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The Journal of Philosophy

Volume 111, Issue 5, May 2014

David Enoch
Pages 229-258
DOI: 10.5840/jphil2014111520

A Defense of Moral Deference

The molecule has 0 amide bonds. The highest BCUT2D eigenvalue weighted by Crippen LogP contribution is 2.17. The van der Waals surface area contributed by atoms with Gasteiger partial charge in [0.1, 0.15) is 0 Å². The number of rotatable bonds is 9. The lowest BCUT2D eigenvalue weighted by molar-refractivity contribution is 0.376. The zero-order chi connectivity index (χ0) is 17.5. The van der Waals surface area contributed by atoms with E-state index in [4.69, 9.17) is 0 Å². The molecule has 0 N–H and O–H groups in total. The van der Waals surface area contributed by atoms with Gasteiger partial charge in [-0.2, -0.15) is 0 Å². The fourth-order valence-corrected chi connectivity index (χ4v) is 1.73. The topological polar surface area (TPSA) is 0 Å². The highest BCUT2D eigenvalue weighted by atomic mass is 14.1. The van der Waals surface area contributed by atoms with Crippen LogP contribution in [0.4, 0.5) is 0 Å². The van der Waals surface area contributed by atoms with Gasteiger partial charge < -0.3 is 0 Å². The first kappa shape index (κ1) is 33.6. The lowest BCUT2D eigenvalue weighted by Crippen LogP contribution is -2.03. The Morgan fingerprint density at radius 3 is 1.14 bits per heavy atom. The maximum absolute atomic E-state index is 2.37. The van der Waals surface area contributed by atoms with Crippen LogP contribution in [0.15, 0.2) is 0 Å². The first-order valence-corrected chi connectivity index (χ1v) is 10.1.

This paper has two aims – the first is to mount a defense of moral deference, and the second is to offer a (non-debunking) diagnosis of its suspiciousness. The paper defends moral deference by arguing that in the face of moral uncertainty, it is morally obligatory to minimize the risk of one's wrongdoing, and this moral requirement entails that deferring to a moral expert is sometimes not just morally permissible but also admirable, and indeed morally required. I explain the suspiciousness of moral deference by noting that the need to defer indicates a failure to respond to the right- or wrong-making features of the situation de re. The combination of this vindication of moral deference and diagnosis of its fishiness nicely accommodates some related phenomena, like the status of moral beliefs that are based on opaque evidence, and the fact that the scope of suspected deference includes also other normative domains.